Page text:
None of these obstacles has stopped some companies that are already expensing options from using the binomial model, including such insurers as American International Group and Washington Mutual. Those raising capital abroad may have another reason to adopt the alternative: IASB has effectively endorsed the model in its own, already finalized rule requiring that employee option grants be expensed starting next year. In essence, the international standards-setter requires that companies decide which valuation model to use based on what "a knowledgeable, willing market participant," such as a derivatives trader, would use. The rule also notes, "This may preclude the use of the Black-Scholes model."
If it's any solace, Kruse contends that reports of the binomial model's relative difficulty of use are exaggerated. While he concedes that the method takes time to get used to, those who adopt it, he insists, will soon find it "quite simple." What's more, he says, "you can find an out-of-the-box [binomial] calculator for $100."
Too bad the gap between the estimated and actual value of a company's option grants is unlikely to always be that small.
Up the Lattice
In its proposed rule for expensing stock options, the Financial Accounting Standards Board has acknowledged that the most popular option-pricing model, known as Black-Scholes, may be less appropriate than a lattice-based method for valuing employee grants. That's simply because a lattice-based method can take into account assumptions that reflect the conditions under which employee options are typically granted. The binomial model is the most commonly used lattice-based method, but other methods may be better suited to compensation programs that link vesting to specific performance objectives, as this summary provided by consulting firm Analysis Group illustrates:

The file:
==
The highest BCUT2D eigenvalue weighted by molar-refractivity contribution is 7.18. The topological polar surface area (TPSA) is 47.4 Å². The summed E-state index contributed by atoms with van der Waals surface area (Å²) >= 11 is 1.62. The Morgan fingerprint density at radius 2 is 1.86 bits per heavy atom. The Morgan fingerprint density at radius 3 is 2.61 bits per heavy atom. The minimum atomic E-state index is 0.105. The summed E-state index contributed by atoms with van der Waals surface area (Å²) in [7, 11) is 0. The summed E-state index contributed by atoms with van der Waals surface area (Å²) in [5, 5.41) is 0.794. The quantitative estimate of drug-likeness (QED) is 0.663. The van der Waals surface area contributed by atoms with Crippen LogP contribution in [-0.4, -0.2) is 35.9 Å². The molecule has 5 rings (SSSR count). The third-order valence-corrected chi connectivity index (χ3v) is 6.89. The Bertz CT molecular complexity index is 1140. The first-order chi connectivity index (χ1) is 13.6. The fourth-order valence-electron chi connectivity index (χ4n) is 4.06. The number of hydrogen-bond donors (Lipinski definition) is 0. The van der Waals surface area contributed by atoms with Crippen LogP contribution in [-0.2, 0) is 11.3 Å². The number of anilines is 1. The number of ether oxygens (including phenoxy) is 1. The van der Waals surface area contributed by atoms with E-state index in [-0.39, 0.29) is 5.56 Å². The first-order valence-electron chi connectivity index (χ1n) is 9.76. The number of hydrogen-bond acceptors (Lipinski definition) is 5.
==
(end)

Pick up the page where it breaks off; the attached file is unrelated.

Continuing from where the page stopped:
Binomial. This model can calculate option values when the price of the underlying stock moves either up or down over a short interval. It is considered better than Black-Scholes at taking into account how factors such as forfeiture and exercise before expiration, as well as an employee's risk aversion and lack of diversification, affect an option's value at the time it is granted.
Trinomial. The trinomial model goes a step further by allowing for the underlying stock price to either remain unchanged or move up or down. That's useful for valuing performance-based options that vest only if the stock price exceeds a certain level over time.
Multinomial. This model can take many more factors into account than either the binomial or trinomial framework. Such additional flexibility may be required to value options that cannot be exercised unless the underlying stock price exceeds the performance of one or more indices. But when there are more than two such sources of uncertainty, a Monte Carlo simulation may be preferable, since it is easier to apply than lattice models.